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Never again?
September 2012


Civilisations do not usually enjoy the luxury of a slow decline, sinking into sedate oblivion. More often, they are overwhelmed without warning. We are still living with the aftermath of the last time this happened in Europe, when the most highly educated nation on the Continent unleashed the most destructive war in history. What the historian Friedrich Meinecke called "the German catastrophe" began with the demolition of the country's legal, political and moral foundations. Only after the Gleichschaltung ("co-ordination") of the remaining institutions of a free society could the Nazis put into practice Hitler's megalomaniac fantasies — above all the murder of the Jewish people. How exactly the metamorphosis of the Weimar Republic into the Third Reich occurred with such pitiless punctiliousness remains relevant in our time.

This is the background to two marvellous new memoirs: Not Me: Memoirs of a German Childhood by Joachim Fest (Atlantic, £20) and An Almost English Life: Literary, and Not So Literary, Recollections by Miriam Gross (Short Books, £14.99). Fest, a distinguished historian and journalist who died in 2006, was the son of a headmaster: Johannes Fest, a Catholic republican who stood squarely in the tradition of German liberal nationalism. Fest Senior refused to submit to the Nazi regime, lost his job and was punished with Berufsverbot, a ban on practising his profession. Thereafter, his family endured constant petty persecution and ostracism, which they resisted with a Zivilcourage ("civic courage") all the more admirable for being so unusual.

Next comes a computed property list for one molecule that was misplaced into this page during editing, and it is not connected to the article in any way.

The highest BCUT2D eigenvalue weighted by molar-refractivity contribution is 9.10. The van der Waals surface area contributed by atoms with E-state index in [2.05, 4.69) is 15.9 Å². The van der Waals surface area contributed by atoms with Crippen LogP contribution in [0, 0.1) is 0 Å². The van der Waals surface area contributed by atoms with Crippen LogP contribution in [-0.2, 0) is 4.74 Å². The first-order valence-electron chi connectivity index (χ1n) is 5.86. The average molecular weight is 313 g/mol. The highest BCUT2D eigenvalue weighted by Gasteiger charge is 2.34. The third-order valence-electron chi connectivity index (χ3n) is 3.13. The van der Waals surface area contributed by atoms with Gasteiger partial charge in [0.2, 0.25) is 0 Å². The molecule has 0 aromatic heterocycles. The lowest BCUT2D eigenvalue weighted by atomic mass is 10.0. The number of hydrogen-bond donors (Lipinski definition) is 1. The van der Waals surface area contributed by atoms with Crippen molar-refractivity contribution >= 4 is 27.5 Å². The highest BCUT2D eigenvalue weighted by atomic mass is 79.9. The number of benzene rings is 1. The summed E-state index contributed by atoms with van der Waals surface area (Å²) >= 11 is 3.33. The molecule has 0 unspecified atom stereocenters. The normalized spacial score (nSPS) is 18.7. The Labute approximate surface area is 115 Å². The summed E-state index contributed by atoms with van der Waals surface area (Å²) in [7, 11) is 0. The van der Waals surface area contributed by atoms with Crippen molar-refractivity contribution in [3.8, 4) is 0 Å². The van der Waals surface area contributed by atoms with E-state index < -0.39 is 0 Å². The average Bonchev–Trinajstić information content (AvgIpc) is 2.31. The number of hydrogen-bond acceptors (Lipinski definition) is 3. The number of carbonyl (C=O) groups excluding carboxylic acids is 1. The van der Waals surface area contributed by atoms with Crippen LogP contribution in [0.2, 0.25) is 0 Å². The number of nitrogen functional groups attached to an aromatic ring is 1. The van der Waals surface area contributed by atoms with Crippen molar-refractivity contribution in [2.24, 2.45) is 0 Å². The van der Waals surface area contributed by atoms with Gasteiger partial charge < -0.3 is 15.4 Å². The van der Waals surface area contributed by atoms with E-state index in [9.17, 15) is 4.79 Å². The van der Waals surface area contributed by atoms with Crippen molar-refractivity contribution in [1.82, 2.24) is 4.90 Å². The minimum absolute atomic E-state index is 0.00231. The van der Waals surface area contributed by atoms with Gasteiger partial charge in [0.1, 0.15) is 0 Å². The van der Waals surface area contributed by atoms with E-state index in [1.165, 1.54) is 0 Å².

Fest makes no pretence that his family's ordeal was comparable to that of their Jewish friends and neighbours. One, Dr Meyer, asks him to read from the German poets and then explains bitterly that he had refused to emigrate because, ignoring warnings from Fest Senior, he had trusted that such a cultured nation would be incapable of barbarism. Like countless others, he was proved wrong. 

Many years later, after the German defeat, Fest found himself part of another Berlin intellectual circle in which a handful of survivors tried to revive the German-Jewish "symbiosis". Looking back, he insists that "the relationship between Germans and Jews was always deeper and more profound than, for example, that between Jews and the French or Jews and the English." Fest bases this "sense of fellowship" on three common factors: a delight in speculation, a theological-utopian bent, and an obsessive love of music.

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